Eventually, some semblance of story begins, and what a story it is! Controversial theatre director Peter Sellars (who I have to imagine does a better job directing for the stage than he does acting here) stars as “William Shakespeare, Jr. the Fifth,” who struggles to preserve his ancestor’s work in the wake of a tragic human apocalypse caused by the Chernobyl incident. Here’s a tip for budding filmmakers out there: the more specific your sci-fi concept, the more dated it becomes. Nothing’s funnier than watching Godard’s film play out as if Chernobyl — which occurred during the making of the film — is literally the end of the world, when it’s become sort of a tragic historical blip. I don’t want to lessen the tragedy of the time, but let’s face it: they have Chernobyl tours now. The end of the world it ain’t.

All right, enough snark. Shakespeare mostly sits around trying to remember the plays, so he can write them down. He doesn’t seem to realize that, staying at the same Swiss hotel (apparently the only safe haven left), is Don Learo (now played by Burgess Meredith) and Cordelia (Molly Ringwald), who in the periphery go through the motions of King Lear while Shakespeare struggles to remember things like the title of As You Like It. The film around him quickly grows more and more insane, as Godard blurs the line between reality and fantasy, bluntly stating King Lear’s actual themes in treacly dialogue and voiceover narration while operating more subtly on Godard’s own thematic preoccupations.

The film is willfully, almost gleefully nonsensical, but the absurdity and surreality come across as a distinct lack of dramatic and artistic thrust. Godard edited the film himself, making it as as incoherent as possible, inserting pointless, rambling narration and non sequitur scenes in order to reinforce ideas he clearly dreamed up in post-production, desperately trying to salvage a disaster. The entire film looks, sounds, and feels adrift in every conceivable way. Its slapped-together nature has an improvised feel, as if Godard and Sellars wrote and shot scenes based on whatever drug-induced whim struck them in the morning. (I don’t usually speculate on the pharmaceutical enhancement of a film or its makers, but we’re better off assuming both Godard and Sellars were high out of their minds than having the notion that they came up with these terrible, unfilmable ideas while stone cold sober.)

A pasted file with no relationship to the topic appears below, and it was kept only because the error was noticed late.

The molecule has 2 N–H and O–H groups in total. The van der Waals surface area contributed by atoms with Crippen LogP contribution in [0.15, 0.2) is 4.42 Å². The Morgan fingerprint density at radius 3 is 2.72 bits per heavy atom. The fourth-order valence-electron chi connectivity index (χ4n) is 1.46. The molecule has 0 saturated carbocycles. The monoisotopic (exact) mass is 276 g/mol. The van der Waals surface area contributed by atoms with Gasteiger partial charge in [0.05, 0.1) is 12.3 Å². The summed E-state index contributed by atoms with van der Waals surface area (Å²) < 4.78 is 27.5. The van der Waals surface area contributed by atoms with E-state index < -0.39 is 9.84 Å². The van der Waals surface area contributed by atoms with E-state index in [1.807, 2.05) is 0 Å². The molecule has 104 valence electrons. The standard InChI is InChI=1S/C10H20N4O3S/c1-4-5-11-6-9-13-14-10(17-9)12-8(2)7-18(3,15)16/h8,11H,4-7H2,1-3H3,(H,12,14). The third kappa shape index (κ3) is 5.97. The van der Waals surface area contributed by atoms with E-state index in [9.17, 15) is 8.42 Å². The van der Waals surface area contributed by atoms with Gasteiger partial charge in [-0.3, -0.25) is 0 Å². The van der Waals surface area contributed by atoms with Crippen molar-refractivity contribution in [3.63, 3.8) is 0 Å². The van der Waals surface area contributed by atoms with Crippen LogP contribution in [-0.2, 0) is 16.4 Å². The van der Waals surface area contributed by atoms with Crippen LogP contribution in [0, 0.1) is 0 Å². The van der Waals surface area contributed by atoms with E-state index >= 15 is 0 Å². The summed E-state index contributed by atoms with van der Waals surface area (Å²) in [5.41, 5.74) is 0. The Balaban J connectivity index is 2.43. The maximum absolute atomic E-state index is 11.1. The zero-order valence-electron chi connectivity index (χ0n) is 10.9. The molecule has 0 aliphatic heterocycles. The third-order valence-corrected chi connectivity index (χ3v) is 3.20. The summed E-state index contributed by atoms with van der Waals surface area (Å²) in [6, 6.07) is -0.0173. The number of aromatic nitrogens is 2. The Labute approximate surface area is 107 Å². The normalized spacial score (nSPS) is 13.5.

Maybe Godard had some sort of impenetrable artistic purpose for these choices, but it feels more like the work of a man paid an absurd amount of money to make whatever he wants, and the joke’s on a pair of producers desperate to make high-fallutin’ art alongside Death Wish 4: The Crackdown. Instead of making a film with even a small amount of merit, Godard manages to deliver the unthinkable: a film worse than Roman Polanski’s Pirates.

This is the only film I’ve ever seen that doesn’t have a single redeeming moment, be it an undercurrent of good intentions gone awry or a luminous performance amid a sea of crap. I consider it shameful and personally offensive that a handful of people defend this film as a masterpiece, when the loathed-by-all-but-me The Postman treats Shakespeare’s work with more dignity and respect. Godard’s King Lear is unwatchable from the first frame to the last and has been justifiably forgotten.

D. B. Bates is a freelance script reader and writer.

Comments (2)

On February 4, 2011 at 11:22 PM, David wrote...

I can’t understand how intelligent people can be so suckered into believing the hype about Godard. His style is so artificial that I find it insults the viewer because it is supposedly a mark of an inferior viewer to enjoy a film that is linear and that has a cohesive narrative. He actually insults the viewer, here, dumb ass cinema buff…I will slow it down and chop up the shot into bits and freeze the action and add a ridiculous film score so you can be happy and not notice that I have no interest in developing characters or that I distrust myself so much that I cannot simply tell a fucking story…


On February 7, 2011 at 6:50 PM, D. B. Bates wrote...

Godard’s appeal baffles me. I had some hope for this one because I love Lear and had heard his take on it was interesting. “Interesting” is one word for it…